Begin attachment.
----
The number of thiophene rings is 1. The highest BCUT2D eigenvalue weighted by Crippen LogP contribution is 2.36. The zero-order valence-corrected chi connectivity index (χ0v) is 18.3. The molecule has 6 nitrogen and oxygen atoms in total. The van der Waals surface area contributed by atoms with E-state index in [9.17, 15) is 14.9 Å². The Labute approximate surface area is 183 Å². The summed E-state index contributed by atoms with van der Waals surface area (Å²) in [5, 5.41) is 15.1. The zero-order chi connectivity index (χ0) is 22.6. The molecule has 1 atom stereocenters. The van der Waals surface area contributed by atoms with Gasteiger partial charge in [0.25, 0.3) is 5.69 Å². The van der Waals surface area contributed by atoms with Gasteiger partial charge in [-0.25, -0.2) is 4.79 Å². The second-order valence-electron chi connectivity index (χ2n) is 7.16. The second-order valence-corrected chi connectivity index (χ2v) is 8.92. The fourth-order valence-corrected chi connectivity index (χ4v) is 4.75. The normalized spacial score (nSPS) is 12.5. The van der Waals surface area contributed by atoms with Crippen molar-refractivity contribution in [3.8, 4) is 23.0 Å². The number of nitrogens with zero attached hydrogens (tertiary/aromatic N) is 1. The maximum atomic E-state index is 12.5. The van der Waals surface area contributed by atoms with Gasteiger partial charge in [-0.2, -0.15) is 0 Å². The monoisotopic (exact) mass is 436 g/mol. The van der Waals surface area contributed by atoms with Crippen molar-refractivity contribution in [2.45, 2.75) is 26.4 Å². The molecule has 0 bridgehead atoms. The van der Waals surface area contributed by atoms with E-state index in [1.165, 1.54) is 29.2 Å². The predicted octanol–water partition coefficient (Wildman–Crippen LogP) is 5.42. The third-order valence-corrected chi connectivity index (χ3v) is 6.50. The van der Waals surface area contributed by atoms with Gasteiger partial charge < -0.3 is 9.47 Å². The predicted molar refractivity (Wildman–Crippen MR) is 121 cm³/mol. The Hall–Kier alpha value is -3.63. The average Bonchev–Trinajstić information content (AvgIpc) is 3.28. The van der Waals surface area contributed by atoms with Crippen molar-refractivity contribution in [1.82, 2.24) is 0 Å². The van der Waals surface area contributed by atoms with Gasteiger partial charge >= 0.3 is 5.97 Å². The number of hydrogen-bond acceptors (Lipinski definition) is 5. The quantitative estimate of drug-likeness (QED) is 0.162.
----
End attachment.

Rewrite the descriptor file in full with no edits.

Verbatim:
The number of thiophene rings is 1. The highest BCUT2D eigenvalue weighted by Crippen LogP contribution is 2.36. The zero-order valence-corrected chi connectivity index (χ0v) is 18.3. The molecule has 6 nitrogen and oxygen atoms in total. The van der Waals surface area contributed by atoms with E-state index in [9.17, 15) is 14.9 Å². The Labute approximate surface area is 183 Å². The summed E-state index contributed by atoms with van der Waals surface area (Å²) in [5, 5.41) is 15.1. The zero-order chi connectivity index (χ0) is 22.6. The molecule has 1 atom stereocenters. The van der Waals surface area contributed by atoms with Gasteiger partial charge in [0.25, 0.3) is 5.69 Å². The van der Waals surface area contributed by atoms with Gasteiger partial charge in [-0.25, -0.2) is 4.79 Å². The second-order valence-electron chi connectivity index (χ2n) is 7.16. The second-order valence-corrected chi connectivity index (χ2v) is 8.92. The fourth-order valence-corrected chi connectivity index (χ4v) is 4.75. The normalized spacial score (nSPS) is 12.5. The van der Waals surface area contributed by atoms with Crippen molar-refractivity contribution in [3.8, 4) is 23.0 Å². The number of nitrogens with zero attached hydrogens (tertiary/aromatic N) is 1. The maximum atomic E-state index is 12.5. The van der Waals surface area contributed by atoms with Gasteiger partial charge in [-0.2, -0.15) is 0 Å². The monoisotopic (exact) mass is 436 g/mol. The van der Waals surface area contributed by atoms with Crippen molar-refractivity contribution in [2.45, 2.75) is 26.4 Å². The molecule has 0 bridgehead atoms. The van der Waals surface area contributed by atoms with E-state index in [1.165, 1.54) is 29.2 Å². The predicted octanol–water partition coefficient (Wildman–Crippen LogP) is 5.42. The third-order valence-corrected chi connectivity index (χ3v) is 6.50. The van der Waals surface area contributed by atoms with Gasteiger partial charge < -0.3 is 9.47 Å². The predicted molar refractivity (Wildman–Crippen MR) is 121 cm³/mol. The Hall–Kier alpha value is -3.63. The average Bonchev–Trinajstić information content (AvgIpc) is 3.28. The van der Waals surface area contributed by atoms with Crippen molar-refractivity contribution in [1.82, 2.24) is 0 Å². The van der Waals surface area contributed by atoms with Gasteiger partial charge >= 0.3 is 5.97 Å². The number of hydrogen-bond acceptors (Lipinski definition) is 5. The quantitative estimate of drug-likeness (QED) is 0.162.